Starting about halfway through chapter two, and running through chapter three, we see that the radical change of identity that Jesus Christ (God’s grace-gift) creates is not just individual, but corporate. Not only does it brings people from death to life, but near from far off (2:17)… there are no longer strangers and aliens (foreigners), but one household with Christ as the cornerstone (2:19-22). This is the Church!

Remember back in Acts last week? One of the twin declarations of the Gospel was the grace of God which builds up the Church. That’s the message that runs throughout these chapters of Ephesians. God’s grace-gift in Christ doesn’t build up the Church by flattery – it’s not that kind of “build up” – it transforms lives and identities, drawing together and binding together people from every tribe, tongue, and nation.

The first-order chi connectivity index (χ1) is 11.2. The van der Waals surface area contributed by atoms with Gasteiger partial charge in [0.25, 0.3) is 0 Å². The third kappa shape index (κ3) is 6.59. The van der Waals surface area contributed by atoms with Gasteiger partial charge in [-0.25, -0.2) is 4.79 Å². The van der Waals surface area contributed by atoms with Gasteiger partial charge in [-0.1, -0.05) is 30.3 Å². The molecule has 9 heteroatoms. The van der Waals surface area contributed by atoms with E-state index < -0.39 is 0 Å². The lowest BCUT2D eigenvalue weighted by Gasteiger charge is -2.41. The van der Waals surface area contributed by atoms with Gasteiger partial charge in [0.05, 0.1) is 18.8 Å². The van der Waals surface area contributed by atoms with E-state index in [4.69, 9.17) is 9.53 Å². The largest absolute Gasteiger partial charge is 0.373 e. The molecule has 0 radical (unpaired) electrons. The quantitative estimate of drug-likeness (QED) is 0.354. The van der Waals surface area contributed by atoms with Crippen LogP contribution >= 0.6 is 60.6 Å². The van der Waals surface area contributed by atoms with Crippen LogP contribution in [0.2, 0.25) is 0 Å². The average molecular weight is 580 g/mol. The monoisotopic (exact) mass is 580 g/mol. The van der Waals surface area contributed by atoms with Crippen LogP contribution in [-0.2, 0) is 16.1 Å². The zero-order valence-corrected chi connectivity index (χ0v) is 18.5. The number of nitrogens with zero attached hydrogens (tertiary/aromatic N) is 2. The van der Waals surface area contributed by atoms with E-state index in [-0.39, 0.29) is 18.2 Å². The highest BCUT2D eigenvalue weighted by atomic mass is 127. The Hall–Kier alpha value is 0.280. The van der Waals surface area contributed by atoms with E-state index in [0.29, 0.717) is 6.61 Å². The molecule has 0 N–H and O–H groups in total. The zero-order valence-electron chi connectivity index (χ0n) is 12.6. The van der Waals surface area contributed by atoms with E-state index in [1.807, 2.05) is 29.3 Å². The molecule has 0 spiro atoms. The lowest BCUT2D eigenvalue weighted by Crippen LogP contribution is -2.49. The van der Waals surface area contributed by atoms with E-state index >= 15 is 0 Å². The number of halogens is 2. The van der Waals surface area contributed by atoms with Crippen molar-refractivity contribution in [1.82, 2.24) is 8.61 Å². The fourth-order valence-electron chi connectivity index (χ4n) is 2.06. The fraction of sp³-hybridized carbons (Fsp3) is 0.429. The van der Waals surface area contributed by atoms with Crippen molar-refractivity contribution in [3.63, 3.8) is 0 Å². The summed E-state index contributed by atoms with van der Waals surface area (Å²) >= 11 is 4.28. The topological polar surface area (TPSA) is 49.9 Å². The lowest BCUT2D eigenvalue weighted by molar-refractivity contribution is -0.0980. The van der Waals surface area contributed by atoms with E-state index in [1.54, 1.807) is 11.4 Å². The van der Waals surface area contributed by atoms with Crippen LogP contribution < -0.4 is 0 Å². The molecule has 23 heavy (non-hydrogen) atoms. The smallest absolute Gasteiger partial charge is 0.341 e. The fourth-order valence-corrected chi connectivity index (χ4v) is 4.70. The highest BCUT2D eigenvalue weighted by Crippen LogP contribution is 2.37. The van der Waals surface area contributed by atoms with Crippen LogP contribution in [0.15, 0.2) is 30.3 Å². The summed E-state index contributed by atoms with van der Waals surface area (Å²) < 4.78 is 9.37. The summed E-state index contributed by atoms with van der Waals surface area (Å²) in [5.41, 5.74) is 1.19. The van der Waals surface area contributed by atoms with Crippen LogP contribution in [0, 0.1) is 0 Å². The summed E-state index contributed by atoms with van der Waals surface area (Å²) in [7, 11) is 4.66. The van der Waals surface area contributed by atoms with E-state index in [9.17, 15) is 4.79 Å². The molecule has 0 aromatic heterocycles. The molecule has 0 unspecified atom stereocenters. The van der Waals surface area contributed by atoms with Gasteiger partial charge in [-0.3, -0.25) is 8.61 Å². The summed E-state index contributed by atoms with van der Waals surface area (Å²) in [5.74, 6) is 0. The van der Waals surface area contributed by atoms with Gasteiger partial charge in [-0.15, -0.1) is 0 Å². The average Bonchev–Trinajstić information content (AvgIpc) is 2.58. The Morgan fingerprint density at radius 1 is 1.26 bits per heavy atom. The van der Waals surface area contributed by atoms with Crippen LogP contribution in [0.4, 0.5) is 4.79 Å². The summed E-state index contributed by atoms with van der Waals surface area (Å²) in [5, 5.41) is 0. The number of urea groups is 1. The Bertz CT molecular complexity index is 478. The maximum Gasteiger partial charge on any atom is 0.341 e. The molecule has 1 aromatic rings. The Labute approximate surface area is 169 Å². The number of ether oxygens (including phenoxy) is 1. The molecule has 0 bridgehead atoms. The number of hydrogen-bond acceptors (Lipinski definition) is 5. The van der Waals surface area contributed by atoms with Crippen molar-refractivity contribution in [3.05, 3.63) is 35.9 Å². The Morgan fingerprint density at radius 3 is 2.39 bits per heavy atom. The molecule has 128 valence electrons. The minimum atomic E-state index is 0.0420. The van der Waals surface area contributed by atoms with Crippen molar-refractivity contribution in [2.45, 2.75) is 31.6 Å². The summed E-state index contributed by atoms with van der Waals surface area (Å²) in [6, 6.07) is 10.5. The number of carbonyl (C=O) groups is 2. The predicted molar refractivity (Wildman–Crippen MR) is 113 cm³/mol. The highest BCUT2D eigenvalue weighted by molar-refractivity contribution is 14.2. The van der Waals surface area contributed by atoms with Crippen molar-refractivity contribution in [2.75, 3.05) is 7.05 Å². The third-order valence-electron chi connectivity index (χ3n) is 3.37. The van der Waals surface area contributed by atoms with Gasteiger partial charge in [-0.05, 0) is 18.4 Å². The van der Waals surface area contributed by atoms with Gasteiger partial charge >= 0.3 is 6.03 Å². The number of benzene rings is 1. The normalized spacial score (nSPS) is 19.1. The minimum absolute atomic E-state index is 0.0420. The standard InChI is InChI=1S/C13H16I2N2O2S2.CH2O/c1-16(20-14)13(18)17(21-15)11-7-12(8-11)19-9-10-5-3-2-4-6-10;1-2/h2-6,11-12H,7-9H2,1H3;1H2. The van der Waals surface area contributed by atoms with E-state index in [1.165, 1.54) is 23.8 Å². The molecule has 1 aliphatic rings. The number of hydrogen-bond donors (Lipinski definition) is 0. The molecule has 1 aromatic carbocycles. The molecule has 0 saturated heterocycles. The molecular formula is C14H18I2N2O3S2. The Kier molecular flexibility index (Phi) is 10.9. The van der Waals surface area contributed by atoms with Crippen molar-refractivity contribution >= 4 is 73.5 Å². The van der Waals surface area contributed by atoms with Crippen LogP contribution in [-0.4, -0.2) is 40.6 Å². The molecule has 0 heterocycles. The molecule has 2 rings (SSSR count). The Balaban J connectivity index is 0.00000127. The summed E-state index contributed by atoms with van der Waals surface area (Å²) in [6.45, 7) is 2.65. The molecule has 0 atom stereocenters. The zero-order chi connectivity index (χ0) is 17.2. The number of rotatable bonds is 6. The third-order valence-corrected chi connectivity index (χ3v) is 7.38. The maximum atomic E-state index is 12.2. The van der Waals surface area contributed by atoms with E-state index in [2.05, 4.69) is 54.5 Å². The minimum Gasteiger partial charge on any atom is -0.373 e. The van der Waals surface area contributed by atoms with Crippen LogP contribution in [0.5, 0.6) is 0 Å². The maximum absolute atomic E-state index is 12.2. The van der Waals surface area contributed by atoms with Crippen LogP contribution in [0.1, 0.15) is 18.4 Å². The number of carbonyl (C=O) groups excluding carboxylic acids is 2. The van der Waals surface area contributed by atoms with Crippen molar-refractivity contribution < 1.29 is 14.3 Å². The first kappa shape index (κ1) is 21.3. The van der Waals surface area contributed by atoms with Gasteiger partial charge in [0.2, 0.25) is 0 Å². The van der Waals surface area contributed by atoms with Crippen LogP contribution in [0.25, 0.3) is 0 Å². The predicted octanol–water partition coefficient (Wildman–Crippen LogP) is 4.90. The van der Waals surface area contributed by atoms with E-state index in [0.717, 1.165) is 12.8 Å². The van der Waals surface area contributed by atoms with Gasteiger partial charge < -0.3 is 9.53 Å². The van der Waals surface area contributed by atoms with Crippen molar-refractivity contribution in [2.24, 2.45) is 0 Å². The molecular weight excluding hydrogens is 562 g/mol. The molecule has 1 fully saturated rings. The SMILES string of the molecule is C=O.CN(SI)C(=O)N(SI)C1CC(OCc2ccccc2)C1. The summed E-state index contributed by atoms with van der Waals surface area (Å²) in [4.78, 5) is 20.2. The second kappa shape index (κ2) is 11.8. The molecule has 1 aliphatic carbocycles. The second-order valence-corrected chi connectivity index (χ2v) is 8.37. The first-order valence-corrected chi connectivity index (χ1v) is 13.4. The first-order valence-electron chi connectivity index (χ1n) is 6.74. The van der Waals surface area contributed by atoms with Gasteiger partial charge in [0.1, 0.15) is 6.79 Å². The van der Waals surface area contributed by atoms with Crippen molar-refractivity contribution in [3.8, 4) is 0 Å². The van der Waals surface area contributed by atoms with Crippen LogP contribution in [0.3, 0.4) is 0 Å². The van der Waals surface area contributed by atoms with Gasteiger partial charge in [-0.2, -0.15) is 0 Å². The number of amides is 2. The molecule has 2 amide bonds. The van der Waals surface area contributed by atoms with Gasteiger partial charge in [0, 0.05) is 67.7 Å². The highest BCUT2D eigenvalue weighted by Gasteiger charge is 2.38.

So this is summarized well in Ephesians 3:8 – “To me… this grace was given, to preach to the Gentiles (those far off)…”

We participate in God’s transformation of the world through the grace-gift of Jesus Christ by proclaiming in word and deed the news about Jesus to the world around us. We have God’s grace to share with the world! 

Ch. 4: So Grow Up and Live in Unity and Maturity

There are several key verses in Ephesians 4 and I’ll name them as we follow the main thought of the chapter – “I… entreat you to walk… (as you have been called (v. 1), being diligent to preserve the unity of the Spirit (v. 3); as a result… we are to grow up in all aspects into [Christ] (v. 15); therefore… be renewed… and put on the new self (vv. 23-24).”